Since 1978, you can earn up to four credits a year.
Credits are based on how much money you made for the year from wages and self-employment. You may have to work throughout the year to earn four credits, or you may be able to do it in a lot less time.
The amount of earnings you need to earn credit may change yearly. In 2022, one Social Security credit is earned for every $1,510 in annual covered wages. To get the most credits for the year, you need to earn $6,040.
You might earn more than the minimum number of credits you need to qualify for benefits over the course of your life. These extra credits won’t increase the amount of your benefit. When you receive benefits, the amount you get paid each month is based on how much you earned on average over the years you worked, not on how many credits you earned.
How SSA Decides If Your Disability Qualifies
If you have enough work to qualify for disability benefits, SSA will use a five-question process to decide if your disability is qualified. These five questions are:
Do you have work?
The Social Security Administration (SSA) usually looks at how much money you make to decide if your work is SGA (Substantial Gainful Activity). If you work in 2022 and make an average of more than $1,350 a month, or $2,260 a month if you are blind, you are not likely to be considered a qualified disability.
If you don’t have work, or if you do have work but not doing SGA, your application will be sent to the Disability Determination Services (DDS) office, which will decide on your medical condition. The DDS makes the decision based on Steps 2 to Step 5 below.
Is your medical condition severe?
Your medical condition must make it difficult for you to perform basic things at work, like lifting, sitting, standing, walking, or remembering, for at least a year. If it doesn’t, the SSA will decide that you don’t have a disability that meets the criteria.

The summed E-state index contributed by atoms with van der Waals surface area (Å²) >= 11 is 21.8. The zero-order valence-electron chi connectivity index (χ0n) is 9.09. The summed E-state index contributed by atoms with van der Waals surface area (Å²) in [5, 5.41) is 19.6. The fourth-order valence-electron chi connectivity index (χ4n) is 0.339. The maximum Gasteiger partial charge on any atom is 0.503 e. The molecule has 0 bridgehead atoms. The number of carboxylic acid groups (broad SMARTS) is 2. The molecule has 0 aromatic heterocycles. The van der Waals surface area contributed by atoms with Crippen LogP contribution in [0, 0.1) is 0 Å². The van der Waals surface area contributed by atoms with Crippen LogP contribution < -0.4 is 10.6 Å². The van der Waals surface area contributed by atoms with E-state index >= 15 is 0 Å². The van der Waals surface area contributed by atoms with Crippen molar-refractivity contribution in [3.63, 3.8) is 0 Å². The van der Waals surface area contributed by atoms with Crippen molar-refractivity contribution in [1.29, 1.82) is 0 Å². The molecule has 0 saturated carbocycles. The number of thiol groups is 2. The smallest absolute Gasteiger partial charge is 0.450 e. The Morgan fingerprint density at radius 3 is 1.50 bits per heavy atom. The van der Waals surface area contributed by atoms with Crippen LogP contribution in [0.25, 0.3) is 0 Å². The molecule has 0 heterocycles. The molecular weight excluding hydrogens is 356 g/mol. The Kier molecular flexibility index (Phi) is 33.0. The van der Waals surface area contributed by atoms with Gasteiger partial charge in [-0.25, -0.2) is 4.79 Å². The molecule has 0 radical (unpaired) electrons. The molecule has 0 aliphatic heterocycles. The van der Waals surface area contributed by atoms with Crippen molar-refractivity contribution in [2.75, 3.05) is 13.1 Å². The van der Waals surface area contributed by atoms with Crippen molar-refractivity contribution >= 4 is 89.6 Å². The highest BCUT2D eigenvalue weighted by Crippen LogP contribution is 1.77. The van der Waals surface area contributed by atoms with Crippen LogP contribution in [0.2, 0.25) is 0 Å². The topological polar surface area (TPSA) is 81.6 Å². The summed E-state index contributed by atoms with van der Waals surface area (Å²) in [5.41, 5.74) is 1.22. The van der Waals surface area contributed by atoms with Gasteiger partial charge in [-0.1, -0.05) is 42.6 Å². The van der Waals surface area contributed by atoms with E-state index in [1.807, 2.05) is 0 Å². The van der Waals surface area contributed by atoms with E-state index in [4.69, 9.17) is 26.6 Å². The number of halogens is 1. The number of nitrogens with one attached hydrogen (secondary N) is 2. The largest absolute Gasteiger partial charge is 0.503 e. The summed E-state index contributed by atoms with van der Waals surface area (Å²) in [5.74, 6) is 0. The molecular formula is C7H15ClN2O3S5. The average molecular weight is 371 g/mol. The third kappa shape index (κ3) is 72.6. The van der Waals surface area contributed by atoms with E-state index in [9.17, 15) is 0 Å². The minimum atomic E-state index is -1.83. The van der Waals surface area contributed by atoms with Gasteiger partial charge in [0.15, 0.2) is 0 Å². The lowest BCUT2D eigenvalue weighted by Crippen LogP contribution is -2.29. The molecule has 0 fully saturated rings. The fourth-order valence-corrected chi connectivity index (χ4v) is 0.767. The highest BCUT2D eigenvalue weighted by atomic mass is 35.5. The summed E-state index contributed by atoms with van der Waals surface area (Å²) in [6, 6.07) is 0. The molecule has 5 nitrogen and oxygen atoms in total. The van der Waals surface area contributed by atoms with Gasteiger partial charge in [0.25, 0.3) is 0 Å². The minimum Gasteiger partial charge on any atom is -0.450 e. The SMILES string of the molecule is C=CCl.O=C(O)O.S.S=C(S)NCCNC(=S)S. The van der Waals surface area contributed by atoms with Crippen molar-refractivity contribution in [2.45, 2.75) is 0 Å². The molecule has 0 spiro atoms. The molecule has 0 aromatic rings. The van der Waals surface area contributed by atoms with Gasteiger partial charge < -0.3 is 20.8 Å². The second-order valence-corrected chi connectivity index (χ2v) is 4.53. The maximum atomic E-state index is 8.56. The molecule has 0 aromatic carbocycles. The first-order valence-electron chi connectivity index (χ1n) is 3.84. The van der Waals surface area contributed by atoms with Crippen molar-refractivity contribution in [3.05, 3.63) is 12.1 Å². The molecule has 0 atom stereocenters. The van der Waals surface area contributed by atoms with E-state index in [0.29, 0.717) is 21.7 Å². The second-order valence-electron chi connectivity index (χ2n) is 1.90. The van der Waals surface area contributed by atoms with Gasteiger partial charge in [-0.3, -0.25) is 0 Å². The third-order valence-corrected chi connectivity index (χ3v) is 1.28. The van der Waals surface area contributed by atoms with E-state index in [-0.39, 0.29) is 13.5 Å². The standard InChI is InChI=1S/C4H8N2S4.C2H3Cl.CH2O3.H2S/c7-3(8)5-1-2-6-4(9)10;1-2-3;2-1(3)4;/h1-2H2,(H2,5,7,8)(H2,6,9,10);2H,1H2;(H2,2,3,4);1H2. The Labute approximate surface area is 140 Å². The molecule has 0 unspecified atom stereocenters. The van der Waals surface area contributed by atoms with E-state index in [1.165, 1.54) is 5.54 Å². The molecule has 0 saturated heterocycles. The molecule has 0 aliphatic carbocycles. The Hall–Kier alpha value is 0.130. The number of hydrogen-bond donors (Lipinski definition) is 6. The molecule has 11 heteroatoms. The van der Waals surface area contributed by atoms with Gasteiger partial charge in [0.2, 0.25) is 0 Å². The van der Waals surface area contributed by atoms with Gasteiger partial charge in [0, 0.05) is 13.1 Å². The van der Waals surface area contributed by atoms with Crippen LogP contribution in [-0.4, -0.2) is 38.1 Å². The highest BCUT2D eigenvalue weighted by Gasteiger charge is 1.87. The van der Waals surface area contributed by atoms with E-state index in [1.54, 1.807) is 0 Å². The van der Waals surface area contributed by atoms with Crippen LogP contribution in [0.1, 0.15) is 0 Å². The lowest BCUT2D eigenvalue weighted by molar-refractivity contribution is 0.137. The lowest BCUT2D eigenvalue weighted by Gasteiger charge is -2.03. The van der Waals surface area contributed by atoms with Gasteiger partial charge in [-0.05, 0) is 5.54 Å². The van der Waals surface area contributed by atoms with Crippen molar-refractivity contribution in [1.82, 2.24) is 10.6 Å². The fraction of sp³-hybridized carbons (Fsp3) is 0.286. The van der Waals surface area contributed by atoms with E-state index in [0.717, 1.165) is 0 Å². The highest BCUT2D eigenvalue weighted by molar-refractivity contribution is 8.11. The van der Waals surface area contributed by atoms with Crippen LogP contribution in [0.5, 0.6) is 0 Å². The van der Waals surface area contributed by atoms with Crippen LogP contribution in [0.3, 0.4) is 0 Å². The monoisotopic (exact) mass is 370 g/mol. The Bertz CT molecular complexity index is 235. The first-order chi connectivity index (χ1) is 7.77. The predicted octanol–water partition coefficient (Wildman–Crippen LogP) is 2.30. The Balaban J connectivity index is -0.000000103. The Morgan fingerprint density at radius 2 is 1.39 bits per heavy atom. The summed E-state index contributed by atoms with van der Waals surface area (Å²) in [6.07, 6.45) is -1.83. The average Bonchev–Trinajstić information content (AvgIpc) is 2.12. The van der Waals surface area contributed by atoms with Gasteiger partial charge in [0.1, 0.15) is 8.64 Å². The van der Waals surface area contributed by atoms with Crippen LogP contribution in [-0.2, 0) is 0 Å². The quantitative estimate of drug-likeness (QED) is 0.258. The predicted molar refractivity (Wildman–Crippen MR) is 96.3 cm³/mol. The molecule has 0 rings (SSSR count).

If your medical condition does make it hard for you to do basic work tasks, Step 3 will be the next move.
Is your medical condition among those listed as disabling?
For each one of the major body systems, the Social Security Administration keeps a list of medical conditions that they think are serious enough to make a person unable to do SGA. If your medical condition isn’t on the SSA’s list, the SSA will have to decide if it’s as bad as one on their list. If it is, they will determine that you do have a qualifying disability. If it’s not, Step 4 will be the next move.
Do you have any other options for work?
If you’re unable to perform the work that you previously could, SSA will consider whether there is other work you can still do despite your medical disability.
Your medical history, age, educational background, work history, and any skills that can be used in a new work will be considered. They’ll decide that you’re eligible for disability benefits if you can’t do any other work. If you can do other work, then they will decide that you don’t have a qualifying disability. Your disability claim will then be denied.
Blind Or Low-Vision People: Their Eligibility For Disability Benefits
Under Social Security rules, you are considered legally blind if you can’t get your better eye to see better than 20/200. SSA will also categorize you as legally blind if you can only see 20 degrees or less even with glasses or contact lenses. A lot of people who match the SSA’s legal definition of blindness still have some vision. They may still have the ability to read big print and move around with no cane or guide dog.
Even if you are not blind according to the legal definition, you may still be able to get a disability benefit. This could be the case if you can’t work because of your vision issues alone or compound by other health problems.
There are some special rules for blind people because blindness has a tremendous impact on a person’s capacity to work. The limit on how much blind workers can earn each month, for example, is usually higher compared to the limit for workers with disabilities who are not blind.
Widows Or Widowers With Disabilities: Their Eligibility For Disability Benefits
If a worker dies, their widow (or widower), or their surviving divorced spouse that has a disability may be able to get benefits if the following conditions are present: